"Doesn't matter what colour your skin is or what your religion is, just be a good person and teach your families the same."

    Another user, Colin Macken wrote: "This is an absolute disgrace - no way does this have any place in our town - or anyone else's town for that matter".

    Whilst Clare Obeng simply write: "Shameful."

    A spokesman for the Metropolitan Police said Hounslow Police has received a complaint about a poster "which was displayed on a lamppost in the Hanworth area", and explained: "Enquiries are ongoing".

    The poster appears to have been removed, as Facebook user Georgina Loopy Blusch posted a picture showing the remains of the poster along with a comment saying: "Wouldn't peel off".

    This prompted replies of "legend" and "well done" from the online community on the Facebook page.


  5. #45
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    Man jailed for explosives and terrorism offences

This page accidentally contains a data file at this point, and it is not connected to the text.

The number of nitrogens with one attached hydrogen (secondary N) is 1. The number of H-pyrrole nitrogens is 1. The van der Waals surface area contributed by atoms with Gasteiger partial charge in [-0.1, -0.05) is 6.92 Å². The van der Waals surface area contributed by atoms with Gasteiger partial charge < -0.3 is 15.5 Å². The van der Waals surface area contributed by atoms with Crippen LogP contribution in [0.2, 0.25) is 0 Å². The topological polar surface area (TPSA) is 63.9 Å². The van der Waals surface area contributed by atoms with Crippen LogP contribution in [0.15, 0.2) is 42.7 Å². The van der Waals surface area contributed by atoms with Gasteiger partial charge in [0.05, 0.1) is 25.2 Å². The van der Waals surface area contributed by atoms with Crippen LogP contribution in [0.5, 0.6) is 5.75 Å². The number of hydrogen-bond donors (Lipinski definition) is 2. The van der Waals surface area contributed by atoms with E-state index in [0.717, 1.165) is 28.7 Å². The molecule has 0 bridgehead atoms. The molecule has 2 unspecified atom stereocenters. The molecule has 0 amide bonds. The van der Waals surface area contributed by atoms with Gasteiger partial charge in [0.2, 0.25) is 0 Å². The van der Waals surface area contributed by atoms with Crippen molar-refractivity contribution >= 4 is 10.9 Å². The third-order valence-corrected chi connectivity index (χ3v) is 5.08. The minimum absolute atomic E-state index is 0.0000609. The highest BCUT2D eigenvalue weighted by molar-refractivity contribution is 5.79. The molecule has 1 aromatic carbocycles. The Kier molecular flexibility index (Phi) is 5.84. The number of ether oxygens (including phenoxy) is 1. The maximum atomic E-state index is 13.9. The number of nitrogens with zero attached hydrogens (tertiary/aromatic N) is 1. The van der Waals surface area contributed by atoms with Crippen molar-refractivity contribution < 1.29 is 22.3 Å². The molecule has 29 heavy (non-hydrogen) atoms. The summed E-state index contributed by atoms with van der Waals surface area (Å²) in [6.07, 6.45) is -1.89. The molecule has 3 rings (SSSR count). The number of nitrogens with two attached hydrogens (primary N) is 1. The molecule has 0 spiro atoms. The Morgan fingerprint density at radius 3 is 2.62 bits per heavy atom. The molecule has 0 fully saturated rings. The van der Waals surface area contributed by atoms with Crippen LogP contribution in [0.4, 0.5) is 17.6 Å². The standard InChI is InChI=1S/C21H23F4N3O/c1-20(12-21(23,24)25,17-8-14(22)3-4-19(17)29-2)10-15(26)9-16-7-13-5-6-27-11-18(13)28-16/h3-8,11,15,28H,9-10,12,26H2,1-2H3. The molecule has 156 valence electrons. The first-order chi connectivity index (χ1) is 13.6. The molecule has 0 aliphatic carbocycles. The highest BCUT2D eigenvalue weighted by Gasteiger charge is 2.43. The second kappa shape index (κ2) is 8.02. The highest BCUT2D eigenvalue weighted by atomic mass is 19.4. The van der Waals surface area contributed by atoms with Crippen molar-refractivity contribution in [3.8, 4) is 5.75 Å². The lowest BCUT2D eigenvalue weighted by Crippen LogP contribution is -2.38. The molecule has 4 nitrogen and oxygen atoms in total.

A 49-year old man from Keighley has been sentenced to four years in prison after pleading guilty to explosives and terrorism offences.

    Martin Panton of Parkwood Street, Keighley, pleaded guilty to six offences under Section 58 of the Terrorism Act 2000 (possessing a record containing information useful for terrorist purposes) and four offences under Section 4 of the Explosive Substances Act 1883 (possessing and making an explosive substance).

    He was arrested by officers from the North East Counter Terrorism Unit in September 2016 after the discovery of explosive material at his home address.

    At the time of his arrest local residents were evacuated to allow for thorough searches and the safe removal of explosive material.